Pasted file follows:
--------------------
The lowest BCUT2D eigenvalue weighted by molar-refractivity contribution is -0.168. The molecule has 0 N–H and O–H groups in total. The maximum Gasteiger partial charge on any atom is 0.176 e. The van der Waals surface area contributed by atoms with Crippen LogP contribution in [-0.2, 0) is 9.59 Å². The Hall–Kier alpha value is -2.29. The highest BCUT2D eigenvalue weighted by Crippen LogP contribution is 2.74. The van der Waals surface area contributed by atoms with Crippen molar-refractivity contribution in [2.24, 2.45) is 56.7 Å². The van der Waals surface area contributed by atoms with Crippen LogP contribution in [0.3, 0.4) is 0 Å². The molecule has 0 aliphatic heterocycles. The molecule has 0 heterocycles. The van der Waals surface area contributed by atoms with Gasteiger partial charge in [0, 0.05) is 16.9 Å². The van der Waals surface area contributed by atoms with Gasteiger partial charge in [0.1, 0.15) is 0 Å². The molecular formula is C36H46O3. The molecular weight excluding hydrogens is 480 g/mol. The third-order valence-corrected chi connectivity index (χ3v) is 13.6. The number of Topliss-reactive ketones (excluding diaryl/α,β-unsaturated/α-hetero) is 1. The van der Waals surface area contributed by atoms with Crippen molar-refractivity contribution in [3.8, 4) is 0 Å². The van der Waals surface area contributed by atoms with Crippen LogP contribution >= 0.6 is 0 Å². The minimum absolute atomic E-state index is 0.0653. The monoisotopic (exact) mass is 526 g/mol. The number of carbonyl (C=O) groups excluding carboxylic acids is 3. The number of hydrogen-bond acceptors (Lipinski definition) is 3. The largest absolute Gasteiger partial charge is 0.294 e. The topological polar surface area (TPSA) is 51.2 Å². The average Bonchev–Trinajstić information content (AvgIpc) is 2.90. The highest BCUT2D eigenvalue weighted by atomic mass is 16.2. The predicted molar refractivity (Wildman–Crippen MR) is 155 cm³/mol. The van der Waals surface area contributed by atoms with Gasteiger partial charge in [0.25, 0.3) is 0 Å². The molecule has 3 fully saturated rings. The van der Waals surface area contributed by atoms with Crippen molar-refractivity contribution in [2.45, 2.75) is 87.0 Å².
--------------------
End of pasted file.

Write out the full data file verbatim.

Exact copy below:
The lowest BCUT2D eigenvalue weighted by molar-refractivity contribution is -0.168. The molecule has 0 N–H and O–H groups in total. The maximum Gasteiger partial charge on any atom is 0.176 e. The van der Waals surface area contributed by atoms with Crippen LogP contribution in [-0.2, 0) is 9.59 Å². The Hall–Kier alpha value is -2.29. The highest BCUT2D eigenvalue weighted by Crippen LogP contribution is 2.74. The van der Waals surface area contributed by atoms with Crippen molar-refractivity contribution in [2.24, 2.45) is 56.7 Å². The van der Waals surface area contributed by atoms with Crippen LogP contribution in [0.3, 0.4) is 0 Å². The molecule has 0 aliphatic heterocycles. The molecule has 0 heterocycles. The van der Waals surface area contributed by atoms with Gasteiger partial charge in [0, 0.05) is 16.9 Å². The van der Waals surface area contributed by atoms with Gasteiger partial charge in [0.1, 0.15) is 0 Å². The molecular formula is C36H46O3. The molecular weight excluding hydrogens is 480 g/mol. The third-order valence-corrected chi connectivity index (χ3v) is 13.6. The number of Topliss-reactive ketones (excluding diaryl/α,β-unsaturated/α-hetero) is 1. The van der Waals surface area contributed by atoms with Crippen molar-refractivity contribution in [3.8, 4) is 0 Å². The van der Waals surface area contributed by atoms with Crippen LogP contribution >= 0.6 is 0 Å². The minimum absolute atomic E-state index is 0.0653. The monoisotopic (exact) mass is 526 g/mol. The number of carbonyl (C=O) groups excluding carboxylic acids is 3. The number of hydrogen-bond acceptors (Lipinski definition) is 3. The largest absolute Gasteiger partial charge is 0.294 e. The topological polar surface area (TPSA) is 51.2 Å². The average Bonchev–Trinajstić information content (AvgIpc) is 2.90. The highest BCUT2D eigenvalue weighted by atomic mass is 16.2. The predicted molar refractivity (Wildman–Crippen MR) is 155 cm³/mol. The van der Waals surface area contributed by atoms with Gasteiger partial charge in [0.25, 0.3) is 0 Å². The molecule has 3 fully saturated rings. The van der Waals surface area contributed by atoms with Crippen molar-refractivity contribution in [2.45, 2.75) is 87.0 Å².